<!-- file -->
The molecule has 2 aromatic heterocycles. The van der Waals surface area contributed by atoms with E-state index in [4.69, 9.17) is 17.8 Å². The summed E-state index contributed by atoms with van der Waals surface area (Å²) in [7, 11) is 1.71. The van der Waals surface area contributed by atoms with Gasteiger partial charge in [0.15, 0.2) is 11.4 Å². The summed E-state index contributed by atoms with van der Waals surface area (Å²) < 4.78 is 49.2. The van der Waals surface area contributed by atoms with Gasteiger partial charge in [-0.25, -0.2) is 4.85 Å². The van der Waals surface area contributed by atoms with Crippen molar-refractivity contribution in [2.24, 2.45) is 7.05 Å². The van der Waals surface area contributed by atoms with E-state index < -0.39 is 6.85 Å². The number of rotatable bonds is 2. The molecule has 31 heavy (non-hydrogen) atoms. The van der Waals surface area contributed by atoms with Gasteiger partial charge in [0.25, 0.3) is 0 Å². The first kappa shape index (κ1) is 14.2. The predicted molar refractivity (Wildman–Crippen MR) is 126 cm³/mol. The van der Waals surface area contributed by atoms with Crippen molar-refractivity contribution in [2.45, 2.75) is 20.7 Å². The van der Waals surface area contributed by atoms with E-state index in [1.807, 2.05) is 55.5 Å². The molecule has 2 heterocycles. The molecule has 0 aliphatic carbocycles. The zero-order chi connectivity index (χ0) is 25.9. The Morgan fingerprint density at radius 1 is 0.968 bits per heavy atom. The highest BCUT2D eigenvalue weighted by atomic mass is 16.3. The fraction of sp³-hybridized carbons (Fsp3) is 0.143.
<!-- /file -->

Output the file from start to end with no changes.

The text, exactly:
The molecule has 2 aromatic heterocycles. The van der Waals surface area contributed by atoms with E-state index in [4.69, 9.17) is 17.8 Å². The summed E-state index contributed by atoms with van der Waals surface area (Å²) in [7, 11) is 1.71. The van der Waals surface area contributed by atoms with Gasteiger partial charge in [0.15, 0.2) is 11.4 Å². The summed E-state index contributed by atoms with van der Waals surface area (Å²) < 4.78 is 49.2. The van der Waals surface area contributed by atoms with Gasteiger partial charge in [-0.25, -0.2) is 4.85 Å². The van der Waals surface area contributed by atoms with Crippen molar-refractivity contribution in [2.24, 2.45) is 7.05 Å². The van der Waals surface area contributed by atoms with E-state index < -0.39 is 6.85 Å². The number of rotatable bonds is 2. The molecule has 31 heavy (non-hydrogen) atoms. The van der Waals surface area contributed by atoms with Gasteiger partial charge in [0.25, 0.3) is 0 Å². The first kappa shape index (κ1) is 14.2. The predicted molar refractivity (Wildman–Crippen MR) is 126 cm³/mol. The van der Waals surface area contributed by atoms with Crippen molar-refractivity contribution in [2.45, 2.75) is 20.7 Å². The van der Waals surface area contributed by atoms with E-state index in [1.807, 2.05) is 55.5 Å². The molecule has 2 heterocycles. The molecule has 0 aliphatic carbocycles. The zero-order chi connectivity index (χ0) is 25.9. The Morgan fingerprint density at radius 1 is 0.968 bits per heavy atom. The highest BCUT2D eigenvalue weighted by atomic mass is 16.3. The fraction of sp³-hybridized carbons (Fsp3) is 0.143.